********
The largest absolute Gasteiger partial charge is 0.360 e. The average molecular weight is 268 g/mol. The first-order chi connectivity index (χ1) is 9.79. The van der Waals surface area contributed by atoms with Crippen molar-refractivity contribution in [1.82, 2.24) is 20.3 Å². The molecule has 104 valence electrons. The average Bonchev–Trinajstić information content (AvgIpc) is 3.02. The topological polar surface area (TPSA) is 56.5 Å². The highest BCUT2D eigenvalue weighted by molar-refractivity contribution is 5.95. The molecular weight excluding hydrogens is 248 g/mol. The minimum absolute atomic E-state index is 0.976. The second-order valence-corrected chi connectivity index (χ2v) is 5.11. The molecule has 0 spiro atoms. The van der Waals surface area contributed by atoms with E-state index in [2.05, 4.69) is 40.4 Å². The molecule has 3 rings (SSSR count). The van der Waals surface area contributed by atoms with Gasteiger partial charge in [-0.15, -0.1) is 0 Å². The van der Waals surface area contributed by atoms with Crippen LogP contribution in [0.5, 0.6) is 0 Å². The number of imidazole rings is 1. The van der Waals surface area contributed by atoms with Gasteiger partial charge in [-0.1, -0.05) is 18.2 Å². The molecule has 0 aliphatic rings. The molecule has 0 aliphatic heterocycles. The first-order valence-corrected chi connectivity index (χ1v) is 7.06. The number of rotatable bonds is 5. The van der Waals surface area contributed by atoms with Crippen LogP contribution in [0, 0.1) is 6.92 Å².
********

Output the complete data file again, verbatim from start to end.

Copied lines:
The largest absolute Gasteiger partial charge is 0.360 e. The average molecular weight is 268 g/mol. The first-order chi connectivity index (χ1) is 9.79. The van der Waals surface area contributed by atoms with Crippen molar-refractivity contribution in [1.82, 2.24) is 20.3 Å². The molecule has 104 valence electrons. The average Bonchev–Trinajstić information content (AvgIpc) is 3.02. The topological polar surface area (TPSA) is 56.5 Å². The highest BCUT2D eigenvalue weighted by molar-refractivity contribution is 5.95. The molecular weight excluding hydrogens is 248 g/mol. The minimum absolute atomic E-state index is 0.976. The second-order valence-corrected chi connectivity index (χ2v) is 5.11. The molecule has 0 spiro atoms. The van der Waals surface area contributed by atoms with E-state index in [2.05, 4.69) is 40.4 Å². The molecule has 3 rings (SSSR count). The van der Waals surface area contributed by atoms with Gasteiger partial charge in [-0.15, -0.1) is 0 Å². The van der Waals surface area contributed by atoms with Crippen LogP contribution in [0.5, 0.6) is 0 Å². The number of imidazole rings is 1. The van der Waals surface area contributed by atoms with Gasteiger partial charge in [-0.1, -0.05) is 18.2 Å². The molecule has 0 aliphatic rings. The molecule has 0 aliphatic heterocycles. The first-order valence-corrected chi connectivity index (χ1v) is 7.06. The number of rotatable bonds is 5. The van der Waals surface area contributed by atoms with Crippen LogP contribution in [0, 0.1) is 6.92 Å².